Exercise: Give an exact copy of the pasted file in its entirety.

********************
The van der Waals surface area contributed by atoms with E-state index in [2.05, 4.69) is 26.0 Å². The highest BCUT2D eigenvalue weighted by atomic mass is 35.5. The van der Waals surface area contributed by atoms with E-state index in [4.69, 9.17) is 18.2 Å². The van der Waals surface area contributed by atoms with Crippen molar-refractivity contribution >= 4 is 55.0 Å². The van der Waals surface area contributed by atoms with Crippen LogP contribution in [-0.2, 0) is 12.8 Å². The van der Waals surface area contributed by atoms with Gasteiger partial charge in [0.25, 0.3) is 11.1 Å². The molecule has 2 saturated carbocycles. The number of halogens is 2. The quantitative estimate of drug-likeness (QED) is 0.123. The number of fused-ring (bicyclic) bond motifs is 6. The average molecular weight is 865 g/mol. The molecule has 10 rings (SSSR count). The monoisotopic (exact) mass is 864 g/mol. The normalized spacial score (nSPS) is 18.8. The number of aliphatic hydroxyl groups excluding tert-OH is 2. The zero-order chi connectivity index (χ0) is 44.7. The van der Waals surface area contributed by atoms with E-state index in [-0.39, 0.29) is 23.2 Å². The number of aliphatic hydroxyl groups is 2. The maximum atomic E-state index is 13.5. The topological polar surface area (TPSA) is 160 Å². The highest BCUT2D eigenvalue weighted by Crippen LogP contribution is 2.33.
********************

The van der Waals surface area contributed by atoms with E-state index in [2.05, 4.69) is 26.0 Å². The highest BCUT2D eigenvalue weighted by atomic mass is 35.5. The van der Waals surface area contributed by atoms with E-state index in [4.69, 9.17) is 18.2 Å². The van der Waals surface area contributed by atoms with Crippen molar-refractivity contribution >= 4 is 55.0 Å². The van der Waals surface area contributed by atoms with Crippen LogP contribution in [-0.2, 0) is 12.8 Å². The van der Waals surface area contributed by atoms with Gasteiger partial charge in [0.25, 0.3) is 11.1 Å². The molecule has 2 saturated carbocycles. The number of halogens is 2. The quantitative estimate of drug-likeness (QED) is 0.123. The number of fused-ring (bicyclic) bond motifs is 6. The average molecular weight is 865 g/mol. The molecule has 10 rings (SSSR count). The monoisotopic (exact) mass is 864 g/mol. The normalized spacial score (nSPS) is 18.8. The number of aliphatic hydroxyl groups excluding tert-OH is 2. The zero-order chi connectivity index (χ0) is 44.7. The van der Waals surface area contributed by atoms with E-state index in [-0.39, 0.29) is 23.2 Å². The number of aliphatic hydroxyl groups is 2. The maximum atomic E-state index is 13.5. The topological polar surface area (TPSA) is 160 Å². The highest BCUT2D eigenvalue weighted by Crippen LogP contribution is 2.33.